UK: Weetabix TV ad banned on energy release claims
- Weetabix advert banned over energy claims
The Advertising Standards Authority received four complaints over Weetabix's claim of 'slow release energy'
Weetabix has had its second UK television advert banned in the last month by the country's advertising watchdog.
The advert for its namesake Weetabix cereal, which was broadcast in July 2011, showed a family having breakfast and comparing their busy days. The ad showed a bowl of Weetabix with milk and the packet, which read 'Weetabix Slow Release Energy' and the tag-line 'Fuel for Big Days'.
The Advertising Standards Authority (ASA) said it received four complaints over the cereal maker's claim of 'slow release energy'. The claim, they said, was misleading because they understood Weetabix contained a high glycemic index (GI) rating.
Weetabix confirmed they thought the claim was likely to be understood as one of health, and highlighted the use of milk by the vast majority of consumers. The company provided three surveys showing the majority of consumers age their Weetabix with milk, in addition to studies around its GI test.
The ASA said the advert did not expressly state that the claim highlighted that the cereal be eaten with milk, and that due to the absence of "additional qualifying information", some viewers might assume the claim referred to Weetabix itself.
As a result, the ASA concluded the claim must not be broadcast again in its current form and the claim 'packed with slow release energy to keep you going' must highlight the related consumption of Weetabix with milk.
ASA Adjudication on Weetabix Ltd
Ad A TV ad, broadcast in July 2011, showed a family sitting down to breakfast and comparing their busy days ahead. The youngest son was eating three Weetabix biscuits with milk, then going through his daily activities. The mum and the baby then went through each of their daily activities. The final shot showed the Weetabix packet with a large milk container and a bowl of Weetabix with milk. Text on the packet stated "Weetabix Slow Release Energy" and on-screen text stated "FUEL FOR BIG DAYS". A voice-over at the end stated "Packed with slow release energy to keep you going. Weetabix. Fuel for big days".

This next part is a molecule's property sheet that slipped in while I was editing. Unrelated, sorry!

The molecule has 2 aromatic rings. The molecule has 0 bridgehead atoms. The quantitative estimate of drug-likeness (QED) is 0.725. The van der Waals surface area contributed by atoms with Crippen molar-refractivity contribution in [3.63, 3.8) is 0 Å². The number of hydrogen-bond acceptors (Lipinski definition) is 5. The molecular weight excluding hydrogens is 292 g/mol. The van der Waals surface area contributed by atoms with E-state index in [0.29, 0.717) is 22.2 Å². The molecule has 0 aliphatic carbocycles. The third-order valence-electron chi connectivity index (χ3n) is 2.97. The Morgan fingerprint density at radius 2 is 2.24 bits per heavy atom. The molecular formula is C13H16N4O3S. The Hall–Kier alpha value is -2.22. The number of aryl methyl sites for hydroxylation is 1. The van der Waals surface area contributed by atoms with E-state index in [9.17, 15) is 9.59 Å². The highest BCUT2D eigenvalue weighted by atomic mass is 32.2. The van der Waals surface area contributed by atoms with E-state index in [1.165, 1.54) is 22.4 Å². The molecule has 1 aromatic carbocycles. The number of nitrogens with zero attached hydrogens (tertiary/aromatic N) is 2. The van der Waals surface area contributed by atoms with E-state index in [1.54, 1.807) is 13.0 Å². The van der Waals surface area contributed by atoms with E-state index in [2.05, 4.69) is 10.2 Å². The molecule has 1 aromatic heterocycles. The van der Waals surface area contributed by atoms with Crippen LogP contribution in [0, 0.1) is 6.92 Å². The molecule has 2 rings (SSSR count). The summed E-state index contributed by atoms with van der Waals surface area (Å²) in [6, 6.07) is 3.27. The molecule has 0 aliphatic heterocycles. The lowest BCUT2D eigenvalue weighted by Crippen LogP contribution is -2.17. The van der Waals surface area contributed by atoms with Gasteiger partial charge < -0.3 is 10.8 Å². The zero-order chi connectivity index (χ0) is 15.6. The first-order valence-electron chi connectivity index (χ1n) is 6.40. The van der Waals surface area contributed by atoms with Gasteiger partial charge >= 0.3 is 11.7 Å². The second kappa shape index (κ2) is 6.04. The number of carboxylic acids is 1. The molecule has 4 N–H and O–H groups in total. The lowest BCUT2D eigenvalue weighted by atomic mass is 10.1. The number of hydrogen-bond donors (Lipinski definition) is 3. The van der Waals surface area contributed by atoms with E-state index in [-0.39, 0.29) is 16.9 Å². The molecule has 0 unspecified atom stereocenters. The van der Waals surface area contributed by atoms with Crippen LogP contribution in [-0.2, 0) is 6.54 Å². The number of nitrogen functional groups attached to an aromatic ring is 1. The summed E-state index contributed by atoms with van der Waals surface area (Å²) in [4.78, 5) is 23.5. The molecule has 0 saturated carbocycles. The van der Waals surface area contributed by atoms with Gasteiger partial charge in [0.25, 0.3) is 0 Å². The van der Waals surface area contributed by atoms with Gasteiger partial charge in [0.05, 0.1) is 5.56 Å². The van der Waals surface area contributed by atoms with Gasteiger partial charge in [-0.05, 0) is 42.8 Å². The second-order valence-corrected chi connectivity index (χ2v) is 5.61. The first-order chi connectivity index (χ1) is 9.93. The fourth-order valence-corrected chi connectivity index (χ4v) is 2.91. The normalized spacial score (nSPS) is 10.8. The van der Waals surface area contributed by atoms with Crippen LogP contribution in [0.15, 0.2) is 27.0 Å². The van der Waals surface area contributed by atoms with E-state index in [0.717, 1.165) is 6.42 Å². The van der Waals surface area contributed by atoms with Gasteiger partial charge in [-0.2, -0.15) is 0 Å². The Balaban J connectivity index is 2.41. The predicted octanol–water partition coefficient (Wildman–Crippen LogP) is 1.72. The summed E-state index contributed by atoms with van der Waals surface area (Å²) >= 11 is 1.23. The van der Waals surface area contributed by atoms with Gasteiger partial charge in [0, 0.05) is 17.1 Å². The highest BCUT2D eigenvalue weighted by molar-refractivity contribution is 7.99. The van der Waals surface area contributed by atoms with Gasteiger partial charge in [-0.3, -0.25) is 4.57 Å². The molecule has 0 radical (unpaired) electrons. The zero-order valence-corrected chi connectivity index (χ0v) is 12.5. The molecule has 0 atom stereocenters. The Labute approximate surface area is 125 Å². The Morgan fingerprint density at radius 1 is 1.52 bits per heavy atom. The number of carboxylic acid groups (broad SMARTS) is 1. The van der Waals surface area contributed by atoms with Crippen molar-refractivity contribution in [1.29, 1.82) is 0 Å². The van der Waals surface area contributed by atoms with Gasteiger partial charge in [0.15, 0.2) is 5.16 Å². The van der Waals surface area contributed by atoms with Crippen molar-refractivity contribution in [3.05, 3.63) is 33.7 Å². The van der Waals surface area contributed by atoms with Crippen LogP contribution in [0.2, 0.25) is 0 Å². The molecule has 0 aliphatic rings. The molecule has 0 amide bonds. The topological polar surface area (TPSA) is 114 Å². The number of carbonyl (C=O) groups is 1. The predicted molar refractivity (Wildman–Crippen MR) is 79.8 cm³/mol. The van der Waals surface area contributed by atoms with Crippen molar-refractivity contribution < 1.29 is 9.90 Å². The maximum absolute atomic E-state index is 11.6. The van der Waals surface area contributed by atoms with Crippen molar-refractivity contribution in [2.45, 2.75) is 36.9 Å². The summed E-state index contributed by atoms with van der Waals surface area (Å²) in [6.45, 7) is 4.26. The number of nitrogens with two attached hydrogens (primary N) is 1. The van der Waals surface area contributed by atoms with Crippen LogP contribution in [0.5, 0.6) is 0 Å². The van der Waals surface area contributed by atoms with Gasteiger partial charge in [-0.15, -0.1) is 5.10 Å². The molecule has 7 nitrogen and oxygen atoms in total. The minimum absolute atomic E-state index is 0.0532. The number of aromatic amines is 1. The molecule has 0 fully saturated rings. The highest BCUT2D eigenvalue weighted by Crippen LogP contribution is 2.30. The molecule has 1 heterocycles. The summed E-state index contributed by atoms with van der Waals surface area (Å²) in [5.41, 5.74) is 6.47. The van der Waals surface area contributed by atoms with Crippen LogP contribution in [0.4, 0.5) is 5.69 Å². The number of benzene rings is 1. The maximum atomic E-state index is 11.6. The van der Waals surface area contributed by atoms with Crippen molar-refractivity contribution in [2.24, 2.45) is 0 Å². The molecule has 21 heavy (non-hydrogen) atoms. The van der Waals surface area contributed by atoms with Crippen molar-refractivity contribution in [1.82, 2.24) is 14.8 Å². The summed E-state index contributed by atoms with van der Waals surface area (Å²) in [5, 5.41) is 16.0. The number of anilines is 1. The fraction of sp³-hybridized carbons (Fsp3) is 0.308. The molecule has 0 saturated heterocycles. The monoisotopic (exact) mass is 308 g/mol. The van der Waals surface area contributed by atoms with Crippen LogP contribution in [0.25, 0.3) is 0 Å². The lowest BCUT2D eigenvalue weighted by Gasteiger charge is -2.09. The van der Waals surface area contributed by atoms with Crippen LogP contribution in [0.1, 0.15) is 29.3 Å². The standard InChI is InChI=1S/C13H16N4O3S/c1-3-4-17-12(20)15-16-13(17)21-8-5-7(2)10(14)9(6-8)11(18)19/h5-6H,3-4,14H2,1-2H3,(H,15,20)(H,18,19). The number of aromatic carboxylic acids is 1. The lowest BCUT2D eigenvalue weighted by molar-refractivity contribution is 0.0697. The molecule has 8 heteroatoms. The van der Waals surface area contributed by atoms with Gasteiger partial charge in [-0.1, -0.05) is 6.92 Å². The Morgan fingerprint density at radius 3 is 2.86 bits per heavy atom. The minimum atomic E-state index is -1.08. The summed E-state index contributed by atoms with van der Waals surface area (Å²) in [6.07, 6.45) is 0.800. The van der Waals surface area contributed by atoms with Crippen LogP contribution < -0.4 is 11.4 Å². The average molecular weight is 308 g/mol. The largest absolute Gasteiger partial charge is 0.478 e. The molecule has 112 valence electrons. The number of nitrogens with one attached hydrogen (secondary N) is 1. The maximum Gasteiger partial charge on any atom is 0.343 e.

Issue Four viewers challenged whether the claim "slow release energy" was misleading, because they understood that Weetabix had a high glycemic index (GI) rating.
BCAP Code 18.104.22.168.23.9 Response Weetabix confirmed that they thought the claim was likely to be understood as a health claim. They had based the claim on the GI of Weetabix with milk, and felt that was reasonable as that was the way the vast majority of consumers ate Weetabix. They provided three surveys which showed that the majority of consumers ate Weetabix with milk. One survey of 368 consumers showed that 96.5% of consumers ate Weetabix with milk. Another survey of 410 consumers showed that 98% of consumers ate Weetabix with milk
They said foods that broke down slowly, such as whole grains, would raise blood glucose slowly and were given low GI values and the British Nutrition Foundation regarded a GI level below 55 as low. They said Weetabix's GI, when eaten with semi-skimmed milk, was tested independently in 2005 using the standard Food and Agriculture Organization of the United Nations (FAO)/World Health Organization (WHO) protocol in place at that time, and the result was a GI of 47. They provided the relevant study and said the standard GI test was based on 50 g of carbohydrate and the test was based on a ratio of 125 ml milk per two Weetabix biscuits, which recreated typical Weetabix consumption. They also provided an additional study and the test results, carried out in 2012, in line with the British and International Standard for GI testing, which showed a GI of 41 for Weetabix and semi-skimmed milk, which they considered was consistent with the 2005 result. They said that, because the tests showed that the GI of Weetabix and milk was in the low range, it substantiated their 'slow release energy' claim. They said all the testing was done using semi-skimmed milk, because that was generally accepted as the recommended type of milk to serve with breakfast cereals, and that when companies detailed nutrition per serving with milk, they always used semi-skimmed. They provided documentation from the British Journal of Nutrition which stated that there was no statistical difference between the GI of skimmed milk and whole milk and they were therefore confident that the type of milk used would not significantly affect the GI of Weetabix with milk.